The theme of SWE’s Congressional Outreach Day is “Diversity and Inclusion Fuels Innovation in STEM.” Tell us more about the event.
Della: The two-day event will take place on March 14 and 15 in Washington. SWE members and like-minded organizations in Washington, DC will be visiting members of Congress and talking to them about STEM education efforts. On the 14th, SWE members will have the chance to participate in training and then a reception on Capitol Hill. The second day will consist of a breakfast and then meetings in Congressional offices with Members of Congress in the House and Senate and/or their staff.
This is an annual event, sponsored by SWE, and is open to other STEM organizations interested in participating. Each year the messaging changes a bit, but the goal is to increase awareness of the need for and the importance of increased diversity and inclusion in the science, technology, engineering, and mathematics (STEM) workforce.
How do you view the current climate in Washington for these efforts?
Della: There are new members on Capitol Hill who care about STEM education and are talking about it and the opportunity it brings. There are also several ongoing policy debates that affect the issues SWE cares about. The Higher Education Act is being debated. As are budgets for research agencies. And how to best implement the K-12 education law that SWE helped mold in 2015. An ongoing presence in DC helps SWE identify these friends, as does participation in coalitions. As does SWE’s Congressional Outreach Day. SWE will work with this Congress and the administration to strengthen America’s schools and the STEM workforce by continuing to work toward equal opportunity for women and girls in STEM education and careers.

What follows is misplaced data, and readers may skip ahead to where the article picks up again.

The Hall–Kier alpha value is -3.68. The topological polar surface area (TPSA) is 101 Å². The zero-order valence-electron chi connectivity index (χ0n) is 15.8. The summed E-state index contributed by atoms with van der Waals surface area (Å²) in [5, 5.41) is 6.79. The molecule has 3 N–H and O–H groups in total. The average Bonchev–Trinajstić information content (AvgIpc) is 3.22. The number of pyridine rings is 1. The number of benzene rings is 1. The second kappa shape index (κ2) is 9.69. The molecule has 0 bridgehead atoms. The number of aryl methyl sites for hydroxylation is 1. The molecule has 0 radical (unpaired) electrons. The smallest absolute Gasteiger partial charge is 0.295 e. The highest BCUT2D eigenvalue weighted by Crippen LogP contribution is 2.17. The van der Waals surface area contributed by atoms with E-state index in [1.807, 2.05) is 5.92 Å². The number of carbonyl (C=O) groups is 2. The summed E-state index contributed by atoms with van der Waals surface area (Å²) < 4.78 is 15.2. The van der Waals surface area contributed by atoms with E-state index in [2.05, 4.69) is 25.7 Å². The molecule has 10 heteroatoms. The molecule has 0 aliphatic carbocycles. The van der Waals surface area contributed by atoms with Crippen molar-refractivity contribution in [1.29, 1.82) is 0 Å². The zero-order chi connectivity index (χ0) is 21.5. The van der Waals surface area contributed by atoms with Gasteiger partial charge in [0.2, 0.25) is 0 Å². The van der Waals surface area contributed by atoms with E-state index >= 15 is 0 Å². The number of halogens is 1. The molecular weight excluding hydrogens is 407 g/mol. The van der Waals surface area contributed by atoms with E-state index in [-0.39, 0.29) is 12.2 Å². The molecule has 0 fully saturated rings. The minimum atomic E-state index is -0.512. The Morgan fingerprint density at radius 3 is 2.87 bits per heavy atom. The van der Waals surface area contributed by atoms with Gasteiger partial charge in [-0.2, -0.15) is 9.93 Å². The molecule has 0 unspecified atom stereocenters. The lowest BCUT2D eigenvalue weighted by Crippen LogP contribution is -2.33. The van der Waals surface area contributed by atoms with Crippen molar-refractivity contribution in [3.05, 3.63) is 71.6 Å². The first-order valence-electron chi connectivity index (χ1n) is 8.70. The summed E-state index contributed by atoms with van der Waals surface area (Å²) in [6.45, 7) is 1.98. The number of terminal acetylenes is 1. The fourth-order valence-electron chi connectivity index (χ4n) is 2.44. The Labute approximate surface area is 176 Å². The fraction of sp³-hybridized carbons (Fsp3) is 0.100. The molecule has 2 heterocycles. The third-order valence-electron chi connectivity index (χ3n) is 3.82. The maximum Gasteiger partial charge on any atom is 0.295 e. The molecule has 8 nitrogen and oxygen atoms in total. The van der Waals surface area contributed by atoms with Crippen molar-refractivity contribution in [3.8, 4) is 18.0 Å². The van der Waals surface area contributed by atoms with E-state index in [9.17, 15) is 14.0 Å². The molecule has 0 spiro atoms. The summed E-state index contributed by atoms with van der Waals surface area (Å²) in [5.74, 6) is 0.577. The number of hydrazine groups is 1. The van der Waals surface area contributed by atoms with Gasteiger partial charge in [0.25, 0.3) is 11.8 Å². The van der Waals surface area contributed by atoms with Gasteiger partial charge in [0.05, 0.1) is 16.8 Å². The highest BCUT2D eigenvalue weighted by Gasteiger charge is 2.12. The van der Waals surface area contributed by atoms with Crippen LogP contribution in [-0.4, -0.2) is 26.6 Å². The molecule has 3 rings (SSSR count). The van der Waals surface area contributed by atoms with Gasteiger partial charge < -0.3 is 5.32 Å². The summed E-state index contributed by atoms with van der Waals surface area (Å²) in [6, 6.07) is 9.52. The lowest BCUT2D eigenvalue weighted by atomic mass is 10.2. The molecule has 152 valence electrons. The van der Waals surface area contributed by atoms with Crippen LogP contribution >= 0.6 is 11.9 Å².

Tell us about SWE’s Legislative Action Center.
Della: Members can also contact their elected officials through SWE’s Legislative Action Center on SWE.org. This resource is great for learning the names of your nationally elected officials—remember, everyone has three elected officials looking out for their interests in Washington, DC—one representative and two senators. There are also tools and suggested language you can use to communicate with your elected officials. In fact, this year, we’ll be tailoring a message for folks who can’t come to Capitol Hill themselves to send to their elected representatives. We think that can amplify the efforts of those who do come to Washington and can help establish relationships between SWE members and the folks who develop the policies that affect them. We think it would be great if SWE members set a monthly or quarterly calendar reminder to visit the SWE’s Legislative Action Center and contact your elected officials. Remember:
- While sending an email is good, calling is better.
- While calling once is good, calling regularly is better.
- While calling is good, setting up a meeting (in your state or in DC) is better.
SWE also has resources for members to learn more about advocacy?